Once sworn into office, Hicks said she will fight to reduce classroom sizes, increase school funding and create incentives that will keep qualified teachers in Oklahoma.

Strengthening education will also be a primary focus for Nicole Miller, who won her campaign to represent District 82 in Oklahoma’s House of Representatives.

Miller, one of the few women who ran as a Republican in this year’s elections, said she believes women also won because of their willingness to be vulnerable.

“We’ve seen the desire for change on a national level and in Oklahoma. Women rose to the occasion, offered common-sense solutions and won based on those solutions.” — Kendra Horn

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“I think voters really respond to a political candidate who proves to be authentic,” she said. “I never thought I’d run for office, so doing so wasn’t a part of some kind of political agenda for me.”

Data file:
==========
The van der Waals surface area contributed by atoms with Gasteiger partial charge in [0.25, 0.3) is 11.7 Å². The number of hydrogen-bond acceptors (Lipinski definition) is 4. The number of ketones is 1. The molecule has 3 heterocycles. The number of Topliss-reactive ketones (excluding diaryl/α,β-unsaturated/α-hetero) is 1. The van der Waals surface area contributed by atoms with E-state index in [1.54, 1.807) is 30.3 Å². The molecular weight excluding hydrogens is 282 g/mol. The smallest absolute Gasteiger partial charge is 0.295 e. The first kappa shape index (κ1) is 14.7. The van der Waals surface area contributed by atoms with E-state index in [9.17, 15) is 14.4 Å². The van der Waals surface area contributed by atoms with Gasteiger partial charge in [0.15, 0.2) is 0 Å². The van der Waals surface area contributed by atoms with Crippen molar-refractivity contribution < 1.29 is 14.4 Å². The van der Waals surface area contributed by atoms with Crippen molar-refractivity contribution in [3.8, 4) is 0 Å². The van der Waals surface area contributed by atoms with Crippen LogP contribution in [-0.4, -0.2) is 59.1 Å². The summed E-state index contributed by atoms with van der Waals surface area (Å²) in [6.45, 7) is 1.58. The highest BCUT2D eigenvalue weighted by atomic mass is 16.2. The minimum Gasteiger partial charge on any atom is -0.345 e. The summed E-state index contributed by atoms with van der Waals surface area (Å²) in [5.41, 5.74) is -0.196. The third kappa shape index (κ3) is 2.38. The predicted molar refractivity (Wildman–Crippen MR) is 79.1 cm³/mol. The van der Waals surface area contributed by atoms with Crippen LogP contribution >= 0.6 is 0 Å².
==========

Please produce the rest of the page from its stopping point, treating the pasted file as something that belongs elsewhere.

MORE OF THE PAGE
Miller decided to run for office when her family had the opportunity to decide where they wanted to live permanently after Miller’s husband, Doug, a United States Air Force lieutenant, retired. When the Texas native moved to Oklahoma seven years ago, her dream became to stay in the Sooner state so long as she saw changes at the capital.

“We come in last in so many areas,” she said. “But this state has a lot of potential.”

For the first time in her life, Miller said, instead of asking herself, “Why me?” she asked herself, “Why not me?”

In 2005, when Miller was 35 years old and pregnant with her second child and her husband was deployed oversees, she was diagnosed with breast cancer. It’s a story of heartache and strength she openly shares with her constituents.